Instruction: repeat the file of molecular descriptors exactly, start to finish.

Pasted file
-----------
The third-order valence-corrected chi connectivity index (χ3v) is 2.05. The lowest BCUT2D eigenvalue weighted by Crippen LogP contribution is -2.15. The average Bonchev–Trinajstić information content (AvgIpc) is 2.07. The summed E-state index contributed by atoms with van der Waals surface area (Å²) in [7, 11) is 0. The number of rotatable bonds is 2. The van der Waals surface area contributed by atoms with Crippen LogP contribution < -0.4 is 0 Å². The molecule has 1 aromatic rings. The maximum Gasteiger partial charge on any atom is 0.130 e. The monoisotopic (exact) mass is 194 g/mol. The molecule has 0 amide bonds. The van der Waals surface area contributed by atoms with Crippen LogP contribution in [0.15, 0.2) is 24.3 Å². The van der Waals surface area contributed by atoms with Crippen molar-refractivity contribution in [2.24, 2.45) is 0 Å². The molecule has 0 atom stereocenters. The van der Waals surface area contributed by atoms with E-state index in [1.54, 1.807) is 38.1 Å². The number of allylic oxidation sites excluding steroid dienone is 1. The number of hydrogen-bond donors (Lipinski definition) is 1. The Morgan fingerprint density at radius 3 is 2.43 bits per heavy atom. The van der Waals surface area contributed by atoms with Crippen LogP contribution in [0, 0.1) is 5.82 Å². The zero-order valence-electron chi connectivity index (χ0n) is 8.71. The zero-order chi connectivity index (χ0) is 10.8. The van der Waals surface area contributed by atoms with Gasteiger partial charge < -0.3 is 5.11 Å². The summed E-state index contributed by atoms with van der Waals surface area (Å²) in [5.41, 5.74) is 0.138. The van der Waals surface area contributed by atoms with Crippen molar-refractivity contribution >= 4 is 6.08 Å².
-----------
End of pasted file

The third-order valence-corrected chi connectivity index (χ3v) is 2.05. The lowest BCUT2D eigenvalue weighted by Crippen LogP contribution is -2.15. The average Bonchev–Trinajstić information content (AvgIpc) is 2.07. The summed E-state index contributed by atoms with van der Waals surface area (Å²) in [7, 11) is 0. The number of rotatable bonds is 2. The van der Waals surface area contributed by atoms with Crippen LogP contribution < -0.4 is 0 Å². The molecule has 1 aromatic rings. The maximum Gasteiger partial charge on any atom is 0.130 e. The monoisotopic (exact) mass is 194 g/mol. The molecule has 0 amide bonds. The van der Waals surface area contributed by atoms with Crippen LogP contribution in [0.15, 0.2) is 24.3 Å². The van der Waals surface area contributed by atoms with Crippen molar-refractivity contribution in [2.24, 2.45) is 0 Å². The molecule has 0 atom stereocenters. The van der Waals surface area contributed by atoms with E-state index in [1.54, 1.807) is 38.1 Å². The number of allylic oxidation sites excluding steroid dienone is 1. The number of hydrogen-bond donors (Lipinski definition) is 1. The Morgan fingerprint density at radius 3 is 2.43 bits per heavy atom. The van der Waals surface area contributed by atoms with Crippen LogP contribution in [0, 0.1) is 5.82 Å². The zero-order valence-electron chi connectivity index (χ0n) is 8.71. The zero-order chi connectivity index (χ0) is 10.8. The van der Waals surface area contributed by atoms with Gasteiger partial charge < -0.3 is 5.11 Å². The summed E-state index contributed by atoms with van der Waals surface area (Å²) in [5.41, 5.74) is 0.138. The van der Waals surface area contributed by atoms with Crippen molar-refractivity contribution >= 4 is 6.08 Å².